All across Europe a patchwork of community and citizen run renewable energy projects have sprung up, putting people at the heart of the renewable energy production in many parts of the continent. These projects are as diverse as the communities themselves and they range from large wind developments in Denmark to solar arrays on a university roof in Spain.
However, this growing community energy movement is endangered by guidelines that the European Commission has proposed for member states, on how they support renewable projects. Today is the end of the public consultation on changes to these guidelines. The current proposal places restrictions on the type and size of renewables that can be supported, taking these decisions out of the hands of national governments.
We are calling on groups and communities involved in the community energy movement to show their love for community power. We want to spread the message that “We love Community Power”.
Community power means community or citizen engagement in the running of renewable energy projects, with benefits to flowing to the local community or to society in general. One of the biggest benefits of the community-owned energy is the positive impact on public acceptance of renewable energy. We urgently need to shift our systems of energy production away from fossil fuels and towards a green energy future, and we need citizens across the continent to be supportive and engaged.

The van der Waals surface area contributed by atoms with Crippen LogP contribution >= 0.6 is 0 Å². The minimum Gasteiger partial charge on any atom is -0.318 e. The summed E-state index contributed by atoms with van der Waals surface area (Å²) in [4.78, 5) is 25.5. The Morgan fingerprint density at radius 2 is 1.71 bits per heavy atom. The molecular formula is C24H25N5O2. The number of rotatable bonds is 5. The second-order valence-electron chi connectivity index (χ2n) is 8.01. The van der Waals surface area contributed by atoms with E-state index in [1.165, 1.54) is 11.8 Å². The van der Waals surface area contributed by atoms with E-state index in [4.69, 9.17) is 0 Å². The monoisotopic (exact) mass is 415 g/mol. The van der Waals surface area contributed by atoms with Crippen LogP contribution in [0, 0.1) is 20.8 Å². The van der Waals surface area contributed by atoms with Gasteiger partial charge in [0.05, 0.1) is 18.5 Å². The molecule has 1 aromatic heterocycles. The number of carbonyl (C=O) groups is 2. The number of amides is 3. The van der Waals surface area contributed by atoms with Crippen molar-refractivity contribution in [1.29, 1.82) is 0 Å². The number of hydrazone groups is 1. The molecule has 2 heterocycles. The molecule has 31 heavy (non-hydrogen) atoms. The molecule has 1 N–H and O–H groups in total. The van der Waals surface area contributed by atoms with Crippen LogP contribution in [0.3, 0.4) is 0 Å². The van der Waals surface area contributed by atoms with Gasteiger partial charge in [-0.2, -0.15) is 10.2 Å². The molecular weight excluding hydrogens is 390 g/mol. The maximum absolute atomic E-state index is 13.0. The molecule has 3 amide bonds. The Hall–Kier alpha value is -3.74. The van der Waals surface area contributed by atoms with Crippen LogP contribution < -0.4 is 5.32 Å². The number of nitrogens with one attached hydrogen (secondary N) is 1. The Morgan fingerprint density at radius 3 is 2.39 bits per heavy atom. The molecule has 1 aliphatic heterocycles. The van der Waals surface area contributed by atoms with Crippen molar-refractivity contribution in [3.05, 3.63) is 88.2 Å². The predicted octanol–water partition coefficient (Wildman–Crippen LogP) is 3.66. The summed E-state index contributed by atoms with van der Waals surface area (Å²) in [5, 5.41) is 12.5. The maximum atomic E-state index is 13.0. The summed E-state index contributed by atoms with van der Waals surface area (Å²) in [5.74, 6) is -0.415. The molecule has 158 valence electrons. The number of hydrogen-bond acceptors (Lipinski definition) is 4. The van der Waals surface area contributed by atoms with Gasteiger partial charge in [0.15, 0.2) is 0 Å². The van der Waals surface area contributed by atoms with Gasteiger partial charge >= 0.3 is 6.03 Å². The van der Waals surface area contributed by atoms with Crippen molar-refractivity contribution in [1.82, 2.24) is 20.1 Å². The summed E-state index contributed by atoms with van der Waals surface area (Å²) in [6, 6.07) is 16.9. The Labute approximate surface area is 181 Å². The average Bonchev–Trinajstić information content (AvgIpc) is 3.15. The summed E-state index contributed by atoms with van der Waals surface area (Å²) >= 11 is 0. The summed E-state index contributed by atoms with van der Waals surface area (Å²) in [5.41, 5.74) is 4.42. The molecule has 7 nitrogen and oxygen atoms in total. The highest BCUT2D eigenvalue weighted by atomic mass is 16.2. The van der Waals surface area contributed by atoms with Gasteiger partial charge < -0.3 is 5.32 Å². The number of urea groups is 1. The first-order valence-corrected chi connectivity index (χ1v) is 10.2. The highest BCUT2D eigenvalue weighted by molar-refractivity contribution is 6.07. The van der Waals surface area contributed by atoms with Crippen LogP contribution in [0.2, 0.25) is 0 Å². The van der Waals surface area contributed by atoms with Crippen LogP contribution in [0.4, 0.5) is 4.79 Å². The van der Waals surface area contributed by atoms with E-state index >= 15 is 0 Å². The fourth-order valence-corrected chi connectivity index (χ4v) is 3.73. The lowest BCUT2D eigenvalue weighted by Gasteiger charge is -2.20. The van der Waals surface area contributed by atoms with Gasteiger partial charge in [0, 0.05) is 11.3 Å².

Public support for renewables increases when people own or benefit from a project in their community. Other benefits include the potential to mobilise finance for the transition to renewables, reductions in fuel poverty and stronger more resilient communities.
The current proposals offer direct support only to very small projects or to very immature technologies – this means solar, wind, and any project over one megawatt must enter a bidding process to receive support. This effectively penalises wind, solar and larger renewables, and ignores the huge state-support given to ‘mature’ technology like nuclear and many other dirty energies.
When a community makes a decision about the kind of technology to invest in, it should not be prevented from choosing proven and successful renewables. Community energy projects are mostly run by volunteers who have neither the expertise nor time to engage in lengthy bidding processes. The current proposals benefit big energy companies who can shoulder the administrative burden, and undermine the entire community energy movement.
The energy future we want to see is clean, green and puts people at the heart. This proposal poses a threat to community involvement in renewables, and threatens the energy transition that we need to prevent climate change. Help spread our message: “We love Community Power”.